I had a broken left foot; I had broken the metatarsal bone, a hairline fracture and this was from skipping in Converse sneakers on cement believe it or not, and I had a full plaster cast up to my knee. I was in my apartment sleeping in the afternoon, and this is a clear memory, I woke up instantly, fully awake in seconds. I have been told that you have no sense of smell when you’re sleeping, but the way I woke up leads me to believe otherwise. There was smoke in my room, and I opened the door, I felt the door for heat first. I opened the door, and the hallway was thick with smoke. I phoned 911, and they told me that the truck was already on its way. My apartment had a little alcove with a peaked ceiling and a window, and I crawled out onto the roof, and the firemen put a ladder up and I got down to the street, and it was over shortly after that. It was a grease fire, something like that.

I can remember another grease fire that happened in maybe 2008 at Tony Pep’s boxing gym in the Royal Towers Hotel; the gym was underneath and behind the rest of the hotel. This area had been some different things, offices, and a beauty parlor, there were showers down there, and the gym was in front, but there were rooms you could live in. They weren’t supposed to be living in there, but it was free rent.  Ivan, Pep’s friend, starts a grease fire; lots of smoke, and the fire trucks came and evacuated the entire hotel.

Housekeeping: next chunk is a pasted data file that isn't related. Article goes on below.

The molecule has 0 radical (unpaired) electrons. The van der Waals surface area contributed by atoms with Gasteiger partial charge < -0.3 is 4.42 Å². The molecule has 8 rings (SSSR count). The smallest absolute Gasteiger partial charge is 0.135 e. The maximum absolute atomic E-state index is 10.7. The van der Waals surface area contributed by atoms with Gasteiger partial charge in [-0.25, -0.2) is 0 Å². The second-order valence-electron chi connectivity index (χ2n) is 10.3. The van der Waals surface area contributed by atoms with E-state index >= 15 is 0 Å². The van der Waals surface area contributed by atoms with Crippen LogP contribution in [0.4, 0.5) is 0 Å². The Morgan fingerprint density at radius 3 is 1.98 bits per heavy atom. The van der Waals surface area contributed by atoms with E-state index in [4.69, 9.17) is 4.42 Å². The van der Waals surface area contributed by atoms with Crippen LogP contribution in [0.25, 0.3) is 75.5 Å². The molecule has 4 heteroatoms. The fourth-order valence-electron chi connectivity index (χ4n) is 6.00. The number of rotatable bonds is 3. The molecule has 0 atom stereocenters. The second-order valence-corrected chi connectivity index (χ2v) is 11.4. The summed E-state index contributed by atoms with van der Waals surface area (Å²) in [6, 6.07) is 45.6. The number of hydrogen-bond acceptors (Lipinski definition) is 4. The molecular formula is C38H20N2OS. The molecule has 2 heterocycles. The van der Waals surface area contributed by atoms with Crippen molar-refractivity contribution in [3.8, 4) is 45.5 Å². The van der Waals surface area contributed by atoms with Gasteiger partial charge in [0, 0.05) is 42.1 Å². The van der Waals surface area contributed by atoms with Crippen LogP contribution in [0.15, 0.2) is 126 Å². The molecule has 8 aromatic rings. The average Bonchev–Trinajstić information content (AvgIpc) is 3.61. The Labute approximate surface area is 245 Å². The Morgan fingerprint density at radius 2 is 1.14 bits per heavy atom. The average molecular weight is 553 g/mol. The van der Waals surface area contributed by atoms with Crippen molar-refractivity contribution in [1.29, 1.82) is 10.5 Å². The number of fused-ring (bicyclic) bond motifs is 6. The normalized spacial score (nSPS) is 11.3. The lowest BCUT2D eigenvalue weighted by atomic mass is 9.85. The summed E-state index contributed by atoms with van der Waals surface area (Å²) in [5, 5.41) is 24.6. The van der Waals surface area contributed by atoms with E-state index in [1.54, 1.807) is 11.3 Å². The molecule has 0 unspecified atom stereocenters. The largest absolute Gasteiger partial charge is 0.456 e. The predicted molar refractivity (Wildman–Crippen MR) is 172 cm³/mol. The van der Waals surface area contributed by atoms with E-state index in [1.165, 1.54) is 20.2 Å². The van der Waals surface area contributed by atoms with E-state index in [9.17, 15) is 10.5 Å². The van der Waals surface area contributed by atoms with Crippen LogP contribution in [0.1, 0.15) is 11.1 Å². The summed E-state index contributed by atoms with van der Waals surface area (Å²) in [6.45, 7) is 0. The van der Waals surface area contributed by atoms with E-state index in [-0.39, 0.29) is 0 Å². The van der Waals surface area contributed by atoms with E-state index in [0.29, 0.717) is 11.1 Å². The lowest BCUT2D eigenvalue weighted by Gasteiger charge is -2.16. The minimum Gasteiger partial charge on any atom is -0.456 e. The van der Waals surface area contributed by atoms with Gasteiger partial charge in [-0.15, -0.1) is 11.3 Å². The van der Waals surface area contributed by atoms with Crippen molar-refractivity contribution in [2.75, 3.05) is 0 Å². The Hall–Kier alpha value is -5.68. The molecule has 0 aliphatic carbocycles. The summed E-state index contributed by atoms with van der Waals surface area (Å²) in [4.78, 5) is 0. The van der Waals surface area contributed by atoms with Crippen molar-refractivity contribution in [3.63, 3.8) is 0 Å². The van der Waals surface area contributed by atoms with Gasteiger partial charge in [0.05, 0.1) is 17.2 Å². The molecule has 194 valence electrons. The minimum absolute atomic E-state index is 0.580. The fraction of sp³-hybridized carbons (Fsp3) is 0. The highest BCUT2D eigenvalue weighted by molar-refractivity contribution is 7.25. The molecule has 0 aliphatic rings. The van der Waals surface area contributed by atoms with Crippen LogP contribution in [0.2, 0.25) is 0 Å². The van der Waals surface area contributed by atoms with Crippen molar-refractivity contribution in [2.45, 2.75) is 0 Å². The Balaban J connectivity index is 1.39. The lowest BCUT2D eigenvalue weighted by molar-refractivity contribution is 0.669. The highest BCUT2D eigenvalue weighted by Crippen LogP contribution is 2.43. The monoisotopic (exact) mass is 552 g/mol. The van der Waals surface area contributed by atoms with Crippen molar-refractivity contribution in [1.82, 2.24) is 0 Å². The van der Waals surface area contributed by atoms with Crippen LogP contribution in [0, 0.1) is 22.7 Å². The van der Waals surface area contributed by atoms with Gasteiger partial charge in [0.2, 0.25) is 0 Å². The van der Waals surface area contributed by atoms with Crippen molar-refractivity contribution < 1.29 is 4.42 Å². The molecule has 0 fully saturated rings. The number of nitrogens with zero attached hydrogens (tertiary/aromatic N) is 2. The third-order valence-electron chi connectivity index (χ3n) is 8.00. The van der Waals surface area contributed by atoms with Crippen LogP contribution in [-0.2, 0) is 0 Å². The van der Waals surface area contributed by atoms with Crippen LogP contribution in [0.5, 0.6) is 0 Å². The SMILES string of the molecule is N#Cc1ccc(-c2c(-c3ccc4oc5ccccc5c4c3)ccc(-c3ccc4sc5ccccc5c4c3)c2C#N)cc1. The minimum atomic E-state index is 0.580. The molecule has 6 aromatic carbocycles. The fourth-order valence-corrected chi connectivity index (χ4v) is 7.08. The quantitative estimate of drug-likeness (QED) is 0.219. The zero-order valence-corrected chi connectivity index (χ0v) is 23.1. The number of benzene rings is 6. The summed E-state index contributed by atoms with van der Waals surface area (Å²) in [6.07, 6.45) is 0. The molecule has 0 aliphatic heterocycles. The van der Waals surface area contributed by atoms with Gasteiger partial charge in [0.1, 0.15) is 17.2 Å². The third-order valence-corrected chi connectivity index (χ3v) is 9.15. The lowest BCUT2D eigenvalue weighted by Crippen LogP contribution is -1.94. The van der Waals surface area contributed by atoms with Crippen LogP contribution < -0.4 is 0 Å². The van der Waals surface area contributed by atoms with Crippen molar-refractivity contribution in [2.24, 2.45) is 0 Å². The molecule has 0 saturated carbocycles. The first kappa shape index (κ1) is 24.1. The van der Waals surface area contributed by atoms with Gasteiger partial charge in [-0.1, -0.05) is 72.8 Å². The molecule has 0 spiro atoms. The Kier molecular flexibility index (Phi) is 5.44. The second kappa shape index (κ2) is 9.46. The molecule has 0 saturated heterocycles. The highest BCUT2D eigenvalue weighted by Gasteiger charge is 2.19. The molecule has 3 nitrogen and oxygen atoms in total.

So the fire marshal told them not to live down there anymore, and Pep had to rent a room upstairs.

My first job in Vegas was at Bally’s but before the place was Bally’s it was the MGM Grand, the site of the notorious fire in 1980 that killed 85 people and injured  700, mostly from inhaling toxic fumes. As a result of this fire, the second worst hotel fire in American history, there was significant changes and retrofitting of hotels all over the world but particularly in Vegas.

90 days later there was an arson fire at the Big Hilton. This time, only eight people died because firefighters had learned from the MGM fire and got television stations to broadcast a warning for people to stay in their rooms. The Hilton was in the process of being retrofitted when the fire broke out. Philip Cline, a bus boy at the Hotel, started the fire on the eighth floor. He sat on a couch, smoked a joint laced with cocaine and PCP and took a lighter and set some curtains on fire. He is now serving eight consecutive life sentences in the High Desert State Prison in Nevada, near Indian Springs.

There are hundreds of notorious fires in history. The San Francisco earthquake in 1906 caused a fire that raged for days and as a result of the quake and fire 3000 people were killed, and 80 percent of the town was razed.

The great Chicago fire of 1871 killed hundreds and destroyed 3.3 square miles ofChicago. It burned for days. This fire was blamed on a cow kicking a lantern over in a barn, but that was a story made up by a reporter, and the real cause is unknown.

One aspect of the aftermath of these terrible tragedies is that generally whatever burned was rebuilt better, and safer, and sometimes bigger than what had stood before. There was an impetus to surmount and transcend, “This will never happen again…”